Way back in early September the Association de Grands Crus Classés de Saint-Emilion put on a tasting high up above London at Landing Forty Two in the remarkable Leadenhall Building. The views were impressive. So were many of the wines. Ostensibly it was an opportunity to taste the joyful 2018 vintage, but each producer also offered an additional, older vintage. This was fascinating. For me it also confirmed the superlative quality of the 2016 vintage in St Emilion, but also the quality of some of the rather unsung 2017s. In fact, there were quite a few properties to my mind that performed better in ’17 than they did in ’18 – and that was no mean feat given the challenges of the frost that so badly affected the former vintage. Given that some 45 different chateau were represented at the tasting, I’m dividing my report into two parts. This one contains notes and thoughts on some twenty-four properties [and forty-seven wines], starting with Château Barde-Haut and ending with Château Franc-Mayne [essentially half of them alphabetically].
Posts Tagged ‘Bdx17’
In early October I had the opportunity to taste a set of wines spanning the last decade from the Médoc property Château Loudenne with General Manager Philippe de Poyferré. I’ve been particularly struck by the quality of the wines here in recent years at tastings in Bordeaux. This was a chance to look at the wines in detail, following significant investments in the estate over the last six years, after it came into new ownership in 2013. It’s a property I’m familiar with. A good friend of mine from university worked at Loudenne in the early 1990s. He shared bottles from the 1989 and 1990 vintages, which I remember showing plenty of extract and structure. More recently the Loudenne 2014 and 2015 vintages caught my eye during primeurs visits and this year again, with an exciting 2019.
There is certainly a lot of freshness to the wines in Pauillac in 2017. This is not a generous vintage here for me though. There is a degree of austerity in this vintage, and some properties are decidedly on the angular side. The picks? An impressive wine has been made by Château Grand-Puy-Lacoste. It stood out in the appellation at the UGCB tastings last autumn. I’ve scored the other leading properties slightly below GPL, including Château Duhart Milon, Château Lynch-Bages, Château Pichon Baron and Château Pichon Longueville Comtesse de Lalande. They have all made good wine but they must be seen as modest in relation to the quality of the wines made at these properties in 2015, 2016 and 2018. Château Batailley is also up there for quality, alongside Château Haut-Bages Libéral and both have made decent Pauillac. I was particularly disappointed by Château d’Armailhac and Château Clerc Milon to a lesser degree. Both lacked middle and felt on the austere side. Château Grand-Puy Ducasse also lacked flesh.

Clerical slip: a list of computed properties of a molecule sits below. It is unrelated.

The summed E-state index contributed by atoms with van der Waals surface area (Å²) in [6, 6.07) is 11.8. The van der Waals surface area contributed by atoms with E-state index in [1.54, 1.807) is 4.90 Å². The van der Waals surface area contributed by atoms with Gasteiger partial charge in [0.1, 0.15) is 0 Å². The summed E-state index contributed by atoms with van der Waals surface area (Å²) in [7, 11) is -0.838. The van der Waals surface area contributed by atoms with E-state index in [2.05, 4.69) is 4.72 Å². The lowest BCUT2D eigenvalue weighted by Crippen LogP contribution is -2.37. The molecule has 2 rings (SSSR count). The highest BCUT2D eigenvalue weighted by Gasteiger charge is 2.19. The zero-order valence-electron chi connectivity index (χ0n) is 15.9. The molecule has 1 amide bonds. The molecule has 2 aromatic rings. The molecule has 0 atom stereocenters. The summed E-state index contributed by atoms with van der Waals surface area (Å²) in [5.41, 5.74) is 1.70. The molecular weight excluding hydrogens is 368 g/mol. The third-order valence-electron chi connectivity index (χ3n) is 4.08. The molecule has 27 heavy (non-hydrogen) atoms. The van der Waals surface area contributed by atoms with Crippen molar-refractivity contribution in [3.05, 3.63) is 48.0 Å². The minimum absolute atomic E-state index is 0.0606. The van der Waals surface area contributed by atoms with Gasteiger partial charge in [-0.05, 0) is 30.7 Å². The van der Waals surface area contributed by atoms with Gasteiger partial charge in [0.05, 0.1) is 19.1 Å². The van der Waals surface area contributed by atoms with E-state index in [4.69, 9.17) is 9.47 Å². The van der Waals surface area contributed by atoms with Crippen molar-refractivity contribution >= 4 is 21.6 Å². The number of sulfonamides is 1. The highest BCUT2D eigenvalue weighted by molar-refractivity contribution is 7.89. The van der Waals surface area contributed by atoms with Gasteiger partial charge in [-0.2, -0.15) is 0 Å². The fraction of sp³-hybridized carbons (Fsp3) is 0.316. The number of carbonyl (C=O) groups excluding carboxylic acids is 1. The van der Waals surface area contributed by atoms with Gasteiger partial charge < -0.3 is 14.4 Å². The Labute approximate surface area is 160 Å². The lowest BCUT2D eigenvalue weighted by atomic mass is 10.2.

St Julien produces wine typically of high quality and in a consistent style. This is true of its wines in 2017. In terms of the left bank, it feels like the high point for me in this vintage on this side of the Gironde. Château Branaire Ducru has succeeded well and the Léovilles are very good as you’d expect. Amongst the Barton stable, there is a wonderfully fresh Château Langoa Barton and a very complete, and serious, Château Léoville Barton. Château Léoville Poyferré feels somewhat pent up but it is evidently concentrated with great texture. Siblings Château Gloria and Château St Pierre are both fantastic. What a marvel Gloria always is and St Pierre tops the lot, admittedly in a field sans Ducru and Las Cases. Château Beychevelle also looks impressive in 2017 for the vintage. Good wines have also been made by Château Gruaud Larose, Château Talbot and Château Lagrange, though they lack the depth of the very best. Still this is a particular achievement for Lagrange whose crop was especially affected by the April frost.